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I hold that the right to choose is explicitly established in the Mexican Constitution. Article 4 states in its second paragraph:

“All persons have the right to choose in a free, responsible, and informed manner the number and spacing of their children.”[1]

It is hard to imagine a constitutional text that speaks more explicitly of the right to choose. In contrast with what has happened elsewhere, where courts have read the right to choose into the constitutional text, the Mexican interpreter need only adopt a strictly textualist interpretation to conclude that, in Mexico, women have the right to choose whether to continue or interrupt a pregnancy.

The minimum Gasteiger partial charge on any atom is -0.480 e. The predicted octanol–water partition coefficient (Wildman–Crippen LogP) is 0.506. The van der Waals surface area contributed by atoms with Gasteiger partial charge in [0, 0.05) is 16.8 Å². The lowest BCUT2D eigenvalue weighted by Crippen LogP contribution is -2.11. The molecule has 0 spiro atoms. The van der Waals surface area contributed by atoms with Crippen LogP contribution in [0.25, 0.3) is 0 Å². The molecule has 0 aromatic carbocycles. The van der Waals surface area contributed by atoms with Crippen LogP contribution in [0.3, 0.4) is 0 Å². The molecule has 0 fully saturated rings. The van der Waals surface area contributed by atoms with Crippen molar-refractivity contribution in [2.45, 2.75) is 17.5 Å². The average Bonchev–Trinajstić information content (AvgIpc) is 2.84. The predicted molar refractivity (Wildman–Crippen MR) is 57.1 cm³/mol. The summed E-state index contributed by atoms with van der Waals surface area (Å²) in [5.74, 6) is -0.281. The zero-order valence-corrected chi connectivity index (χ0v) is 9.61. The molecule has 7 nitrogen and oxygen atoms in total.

[1] The word “decidir” used in the text of the Constitution is most literally translated as “to decide”. However, when speaking of “the right to choose” in the context of abortion debates, the phrase – taken from English – has been translated into Spanish as “el derecho a decidir”. Women’s rights groups in Mexico advocate “el derecho a decidir”. Given that the clause was inserted in the Constitution during the early 70’s in the wake of international agreements and conferences that were drenched in the language of population planning and women’s rights, I think it is a better translation to use the word “choose” rather than decide when translating the clause into English because when speaking Spanish, we refer to the right to choose as “el derecho a decidir” which coincides literally with the text of the Constitution.


Paper delivered at SELA 2009, Law and Sexuality, in Asunción, Paraguay, as part of the panel on “The Role of the Church.”